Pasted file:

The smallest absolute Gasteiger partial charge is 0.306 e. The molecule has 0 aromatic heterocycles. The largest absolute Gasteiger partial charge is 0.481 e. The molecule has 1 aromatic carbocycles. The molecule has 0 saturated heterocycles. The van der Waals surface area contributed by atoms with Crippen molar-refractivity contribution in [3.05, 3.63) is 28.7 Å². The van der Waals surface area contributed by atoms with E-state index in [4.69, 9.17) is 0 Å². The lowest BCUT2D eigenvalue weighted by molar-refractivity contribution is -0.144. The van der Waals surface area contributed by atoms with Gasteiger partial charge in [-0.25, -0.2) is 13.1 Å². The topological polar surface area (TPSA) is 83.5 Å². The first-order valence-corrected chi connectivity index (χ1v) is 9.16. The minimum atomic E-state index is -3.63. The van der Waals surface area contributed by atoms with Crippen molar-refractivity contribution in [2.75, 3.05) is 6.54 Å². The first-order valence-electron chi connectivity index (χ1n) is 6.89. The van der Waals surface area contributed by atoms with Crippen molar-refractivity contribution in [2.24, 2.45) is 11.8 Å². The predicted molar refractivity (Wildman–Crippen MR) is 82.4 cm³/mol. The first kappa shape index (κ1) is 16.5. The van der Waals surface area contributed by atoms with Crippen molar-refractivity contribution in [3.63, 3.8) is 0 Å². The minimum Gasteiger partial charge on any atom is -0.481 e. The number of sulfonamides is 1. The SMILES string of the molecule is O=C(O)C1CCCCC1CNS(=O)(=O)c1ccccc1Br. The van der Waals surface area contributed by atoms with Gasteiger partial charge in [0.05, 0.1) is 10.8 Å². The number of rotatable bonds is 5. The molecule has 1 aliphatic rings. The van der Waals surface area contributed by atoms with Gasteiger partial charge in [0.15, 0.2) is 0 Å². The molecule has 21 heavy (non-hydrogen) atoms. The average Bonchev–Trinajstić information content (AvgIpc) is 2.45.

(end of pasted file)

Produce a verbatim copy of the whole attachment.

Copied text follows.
The smallest absolute Gasteiger partial charge is 0.306 e. The molecule has 0 aromatic heterocycles. The largest absolute Gasteiger partial charge is 0.481 e. The molecule has 1 aromatic carbocycles. The molecule has 0 saturated heterocycles. The van der Waals surface area contributed by atoms with Crippen molar-refractivity contribution in [3.05, 3.63) is 28.7 Å². The van der Waals surface area contributed by atoms with E-state index in [4.69, 9.17) is 0 Å². The lowest BCUT2D eigenvalue weighted by molar-refractivity contribution is -0.144. The van der Waals surface area contributed by atoms with Gasteiger partial charge in [-0.25, -0.2) is 13.1 Å². The topological polar surface area (TPSA) is 83.5 Å². The first-order valence-corrected chi connectivity index (χ1v) is 9.16. The minimum atomic E-state index is -3.63. The van der Waals surface area contributed by atoms with Crippen molar-refractivity contribution in [2.75, 3.05) is 6.54 Å². The first-order valence-electron chi connectivity index (χ1n) is 6.89. The van der Waals surface area contributed by atoms with Crippen molar-refractivity contribution in [2.24, 2.45) is 11.8 Å². The predicted molar refractivity (Wildman–Crippen MR) is 82.4 cm³/mol. The first kappa shape index (κ1) is 16.5. The van der Waals surface area contributed by atoms with Crippen molar-refractivity contribution in [3.63, 3.8) is 0 Å². The minimum Gasteiger partial charge on any atom is -0.481 e. The number of sulfonamides is 1. The SMILES string of the molecule is O=C(O)C1CCCCC1CNS(=O)(=O)c1ccccc1Br. The van der Waals surface area contributed by atoms with Gasteiger partial charge in [0.05, 0.1) is 10.8 Å². The number of rotatable bonds is 5. The molecule has 1 aliphatic rings. The van der Waals surface area contributed by atoms with Gasteiger partial charge in [0.15, 0.2) is 0 Å². The molecule has 21 heavy (non-hydrogen) atoms. The average Bonchev–Trinajstić information content (AvgIpc) is 2.45.